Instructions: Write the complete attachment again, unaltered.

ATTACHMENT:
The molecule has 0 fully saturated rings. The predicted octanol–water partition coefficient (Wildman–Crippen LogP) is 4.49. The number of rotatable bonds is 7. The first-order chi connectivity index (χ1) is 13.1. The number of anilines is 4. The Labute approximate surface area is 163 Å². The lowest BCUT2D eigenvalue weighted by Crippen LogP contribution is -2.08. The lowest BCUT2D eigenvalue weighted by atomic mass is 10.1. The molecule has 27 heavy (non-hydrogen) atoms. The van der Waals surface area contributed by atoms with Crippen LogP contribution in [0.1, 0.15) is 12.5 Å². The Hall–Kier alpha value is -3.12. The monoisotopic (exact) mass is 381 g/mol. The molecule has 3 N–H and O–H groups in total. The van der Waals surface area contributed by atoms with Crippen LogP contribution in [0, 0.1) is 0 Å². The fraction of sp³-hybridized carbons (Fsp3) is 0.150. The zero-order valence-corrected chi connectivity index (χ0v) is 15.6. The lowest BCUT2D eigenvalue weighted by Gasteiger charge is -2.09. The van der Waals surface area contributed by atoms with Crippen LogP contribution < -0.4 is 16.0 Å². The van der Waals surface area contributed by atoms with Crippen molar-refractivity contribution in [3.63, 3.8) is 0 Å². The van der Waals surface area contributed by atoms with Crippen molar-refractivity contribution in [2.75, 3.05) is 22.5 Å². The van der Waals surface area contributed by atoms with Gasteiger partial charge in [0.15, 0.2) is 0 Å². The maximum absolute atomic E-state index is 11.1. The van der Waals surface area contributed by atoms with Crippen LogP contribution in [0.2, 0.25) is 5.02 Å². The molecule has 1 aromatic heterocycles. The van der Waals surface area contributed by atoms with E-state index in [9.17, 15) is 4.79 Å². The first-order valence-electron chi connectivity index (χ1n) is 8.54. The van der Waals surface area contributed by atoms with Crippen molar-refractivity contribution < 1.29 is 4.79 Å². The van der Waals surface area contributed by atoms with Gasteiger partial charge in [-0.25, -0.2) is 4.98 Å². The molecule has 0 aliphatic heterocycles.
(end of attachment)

The molecule has 0 fully saturated rings. The predicted octanol–water partition coefficient (Wildman–Crippen LogP) is 4.49. The number of rotatable bonds is 7. The first-order chi connectivity index (χ1) is 13.1. The number of anilines is 4. The Labute approximate surface area is 163 Å². The lowest BCUT2D eigenvalue weighted by Crippen LogP contribution is -2.08. The lowest BCUT2D eigenvalue weighted by atomic mass is 10.1. The molecule has 27 heavy (non-hydrogen) atoms. The van der Waals surface area contributed by atoms with Crippen LogP contribution in [0.1, 0.15) is 12.5 Å². The Hall–Kier alpha value is -3.12. The monoisotopic (exact) mass is 381 g/mol. The molecule has 3 N–H and O–H groups in total. The van der Waals surface area contributed by atoms with Crippen LogP contribution in [0, 0.1) is 0 Å². The fraction of sp³-hybridized carbons (Fsp3) is 0.150. The zero-order valence-corrected chi connectivity index (χ0v) is 15.6. The lowest BCUT2D eigenvalue weighted by Gasteiger charge is -2.09. The van der Waals surface area contributed by atoms with Crippen LogP contribution < -0.4 is 16.0 Å². The van der Waals surface area contributed by atoms with Crippen molar-refractivity contribution in [3.63, 3.8) is 0 Å². The van der Waals surface area contributed by atoms with Crippen molar-refractivity contribution in [2.75, 3.05) is 22.5 Å². The van der Waals surface area contributed by atoms with Gasteiger partial charge in [0.15, 0.2) is 0 Å². The maximum absolute atomic E-state index is 11.1. The van der Waals surface area contributed by atoms with Crippen LogP contribution in [0.2, 0.25) is 5.02 Å². The molecule has 1 aromatic heterocycles. The van der Waals surface area contributed by atoms with E-state index in [9.17, 15) is 4.79 Å². The first-order valence-electron chi connectivity index (χ1n) is 8.54. The van der Waals surface area contributed by atoms with Crippen molar-refractivity contribution < 1.29 is 4.79 Å². The van der Waals surface area contributed by atoms with Gasteiger partial charge in [-0.25, -0.2) is 4.98 Å². The molecule has 0 aliphatic heterocycles.